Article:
Microsoft may be building a self-branded smartphone to combat the iPhone. But with over 60,000 apps, Apple's behemoth App Store might be too big to beat. What if a Zune (or a Zune-phone) could run iPhone apps?
That's the potential shown by WordMonger, a little iPhone game made by developer Foundation42. Engineers there ported their iPhone game to work on the ZuneHD in under 12 hours, reports Mashable. But how? (Below, a video of the iPhone game working on the Zune.)
The trick: the developers built WordMonger with Novell's MonoTouch, which allows coders to work in C-sharp and .NET languages to build their iPhone apps, instead of Apple's own language, Objective-C. C-sharp is Microsoft's standard language, meaning that programs written in C-sharp should presumably work on most any Microsoft device like the Zune.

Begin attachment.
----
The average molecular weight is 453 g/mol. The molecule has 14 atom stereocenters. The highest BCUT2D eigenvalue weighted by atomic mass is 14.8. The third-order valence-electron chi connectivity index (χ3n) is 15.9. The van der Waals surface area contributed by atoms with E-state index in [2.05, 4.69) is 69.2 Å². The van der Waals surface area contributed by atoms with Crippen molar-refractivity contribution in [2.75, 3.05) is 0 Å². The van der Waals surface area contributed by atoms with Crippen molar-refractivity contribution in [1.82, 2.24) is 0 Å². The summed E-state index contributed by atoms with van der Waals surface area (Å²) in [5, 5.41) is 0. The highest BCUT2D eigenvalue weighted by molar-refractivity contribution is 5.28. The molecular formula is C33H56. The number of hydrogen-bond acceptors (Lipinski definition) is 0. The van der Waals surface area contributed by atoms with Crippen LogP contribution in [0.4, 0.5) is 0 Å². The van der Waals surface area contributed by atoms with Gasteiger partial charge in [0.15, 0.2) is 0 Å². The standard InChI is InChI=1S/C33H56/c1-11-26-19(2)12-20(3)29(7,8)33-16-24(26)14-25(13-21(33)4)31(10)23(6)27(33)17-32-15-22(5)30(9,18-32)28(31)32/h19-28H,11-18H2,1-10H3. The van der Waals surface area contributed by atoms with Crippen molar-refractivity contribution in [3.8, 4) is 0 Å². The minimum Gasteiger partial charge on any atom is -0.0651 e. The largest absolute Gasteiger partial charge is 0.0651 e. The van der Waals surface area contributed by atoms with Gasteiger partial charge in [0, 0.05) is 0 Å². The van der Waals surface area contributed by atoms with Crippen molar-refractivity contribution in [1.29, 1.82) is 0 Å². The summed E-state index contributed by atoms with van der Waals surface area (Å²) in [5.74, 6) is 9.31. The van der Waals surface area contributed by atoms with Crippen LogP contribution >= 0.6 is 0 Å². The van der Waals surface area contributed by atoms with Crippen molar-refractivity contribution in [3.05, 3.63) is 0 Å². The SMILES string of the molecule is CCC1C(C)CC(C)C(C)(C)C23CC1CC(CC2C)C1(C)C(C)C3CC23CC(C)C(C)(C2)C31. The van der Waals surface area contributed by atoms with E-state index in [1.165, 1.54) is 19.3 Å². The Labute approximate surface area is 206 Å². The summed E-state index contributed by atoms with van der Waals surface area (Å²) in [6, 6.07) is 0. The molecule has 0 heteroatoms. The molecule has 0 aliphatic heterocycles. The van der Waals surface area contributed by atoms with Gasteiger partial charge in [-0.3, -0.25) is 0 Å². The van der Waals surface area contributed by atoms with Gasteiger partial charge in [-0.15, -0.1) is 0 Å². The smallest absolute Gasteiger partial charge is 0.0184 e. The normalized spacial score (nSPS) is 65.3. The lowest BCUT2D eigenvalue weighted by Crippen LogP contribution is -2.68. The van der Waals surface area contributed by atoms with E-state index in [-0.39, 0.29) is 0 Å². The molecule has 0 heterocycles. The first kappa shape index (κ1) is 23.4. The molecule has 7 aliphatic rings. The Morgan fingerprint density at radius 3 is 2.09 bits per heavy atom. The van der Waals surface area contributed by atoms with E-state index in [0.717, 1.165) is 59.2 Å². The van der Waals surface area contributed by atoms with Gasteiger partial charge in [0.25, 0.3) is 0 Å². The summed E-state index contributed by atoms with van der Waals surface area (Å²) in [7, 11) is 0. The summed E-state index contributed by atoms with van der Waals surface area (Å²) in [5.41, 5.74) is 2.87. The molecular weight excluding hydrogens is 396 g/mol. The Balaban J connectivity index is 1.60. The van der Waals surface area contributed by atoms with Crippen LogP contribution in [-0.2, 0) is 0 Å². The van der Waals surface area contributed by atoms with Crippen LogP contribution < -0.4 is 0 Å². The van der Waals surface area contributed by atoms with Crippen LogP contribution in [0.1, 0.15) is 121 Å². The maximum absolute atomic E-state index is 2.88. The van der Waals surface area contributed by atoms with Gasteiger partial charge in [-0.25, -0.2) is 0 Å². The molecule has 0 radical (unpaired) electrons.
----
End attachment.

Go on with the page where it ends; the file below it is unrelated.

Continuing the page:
Objective-C, Apple's language for the Mac and iPhone, is a close cousin of C-sharp; they're a little like American English and Australian English, both object-oriented supersets of the PC's ur-language, C. Developers that can code in one can usually code in another. But the shortcuts of the game that Microsoft and Apple provide, called frameworks, are very different, so you can't exactly copy-paste from one development environment to the other. Tools like MonoTouch could allow for a new breed of Zune-and-iPhone development shops, where code is easily developed cross-platform.